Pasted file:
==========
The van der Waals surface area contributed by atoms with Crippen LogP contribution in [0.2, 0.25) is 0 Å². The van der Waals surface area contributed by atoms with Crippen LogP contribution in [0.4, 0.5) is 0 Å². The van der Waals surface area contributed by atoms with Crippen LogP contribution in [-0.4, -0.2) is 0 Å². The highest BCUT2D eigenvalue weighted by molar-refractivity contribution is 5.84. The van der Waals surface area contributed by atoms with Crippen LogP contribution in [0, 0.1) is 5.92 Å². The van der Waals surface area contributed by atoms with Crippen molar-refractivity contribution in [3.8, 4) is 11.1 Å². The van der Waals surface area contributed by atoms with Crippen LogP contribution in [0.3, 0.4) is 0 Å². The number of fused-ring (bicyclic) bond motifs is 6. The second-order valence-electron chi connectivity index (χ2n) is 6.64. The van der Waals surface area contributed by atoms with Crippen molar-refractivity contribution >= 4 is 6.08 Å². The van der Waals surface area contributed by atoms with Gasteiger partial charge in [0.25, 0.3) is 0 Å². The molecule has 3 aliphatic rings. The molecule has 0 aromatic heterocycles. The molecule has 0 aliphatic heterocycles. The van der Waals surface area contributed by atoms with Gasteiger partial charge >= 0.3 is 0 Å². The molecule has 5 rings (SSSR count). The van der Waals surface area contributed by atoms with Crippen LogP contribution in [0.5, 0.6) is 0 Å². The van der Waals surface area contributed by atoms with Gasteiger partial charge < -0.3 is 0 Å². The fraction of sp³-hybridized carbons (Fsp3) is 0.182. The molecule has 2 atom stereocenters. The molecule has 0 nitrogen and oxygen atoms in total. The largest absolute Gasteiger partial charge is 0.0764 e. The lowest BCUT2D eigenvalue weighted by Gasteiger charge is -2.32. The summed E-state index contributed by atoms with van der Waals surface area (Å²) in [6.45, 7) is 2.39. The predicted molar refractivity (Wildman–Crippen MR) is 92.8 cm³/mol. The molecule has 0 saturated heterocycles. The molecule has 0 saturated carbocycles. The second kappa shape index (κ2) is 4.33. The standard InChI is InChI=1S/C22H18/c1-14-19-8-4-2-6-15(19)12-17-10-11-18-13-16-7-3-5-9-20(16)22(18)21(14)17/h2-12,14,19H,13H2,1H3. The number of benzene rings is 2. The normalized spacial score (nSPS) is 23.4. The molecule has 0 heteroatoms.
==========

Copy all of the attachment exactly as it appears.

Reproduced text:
The van der Waals surface area contributed by atoms with Crippen LogP contribution in [0.2, 0.25) is 0 Å². The van der Waals surface area contributed by atoms with Crippen LogP contribution in [0.4, 0.5) is 0 Å². The van der Waals surface area contributed by atoms with Crippen LogP contribution in [-0.4, -0.2) is 0 Å². The highest BCUT2D eigenvalue weighted by molar-refractivity contribution is 5.84. The van der Waals surface area contributed by atoms with Crippen LogP contribution in [0, 0.1) is 5.92 Å². The van der Waals surface area contributed by atoms with Crippen molar-refractivity contribution in [3.8, 4) is 11.1 Å². The van der Waals surface area contributed by atoms with Crippen LogP contribution in [0.3, 0.4) is 0 Å². The number of fused-ring (bicyclic) bond motifs is 6. The second-order valence-electron chi connectivity index (χ2n) is 6.64. The van der Waals surface area contributed by atoms with Crippen molar-refractivity contribution >= 4 is 6.08 Å². The van der Waals surface area contributed by atoms with Gasteiger partial charge in [0.25, 0.3) is 0 Å². The molecule has 3 aliphatic rings. The molecule has 0 aromatic heterocycles. The molecule has 0 aliphatic heterocycles. The van der Waals surface area contributed by atoms with Gasteiger partial charge >= 0.3 is 0 Å². The molecule has 5 rings (SSSR count). The van der Waals surface area contributed by atoms with Crippen LogP contribution in [0.5, 0.6) is 0 Å². The van der Waals surface area contributed by atoms with Gasteiger partial charge < -0.3 is 0 Å². The fraction of sp³-hybridized carbons (Fsp3) is 0.182. The molecule has 2 atom stereocenters. The molecule has 0 nitrogen and oxygen atoms in total. The largest absolute Gasteiger partial charge is 0.0764 e. The lowest BCUT2D eigenvalue weighted by Gasteiger charge is -2.32. The summed E-state index contributed by atoms with van der Waals surface area (Å²) in [6.45, 7) is 2.39. The predicted molar refractivity (Wildman–Crippen MR) is 92.8 cm³/mol. The molecule has 0 saturated heterocycles. The molecule has 0 saturated carbocycles. The second kappa shape index (κ2) is 4.33. The standard InChI is InChI=1S/C22H18/c1-14-19-8-4-2-6-15(19)12-17-10-11-18-13-16-7-3-5-9-20(16)22(18)21(14)17/h2-12,14,19H,13H2,1H3. The number of benzene rings is 2. The normalized spacial score (nSPS) is 23.4. The molecule has 0 heteroatoms.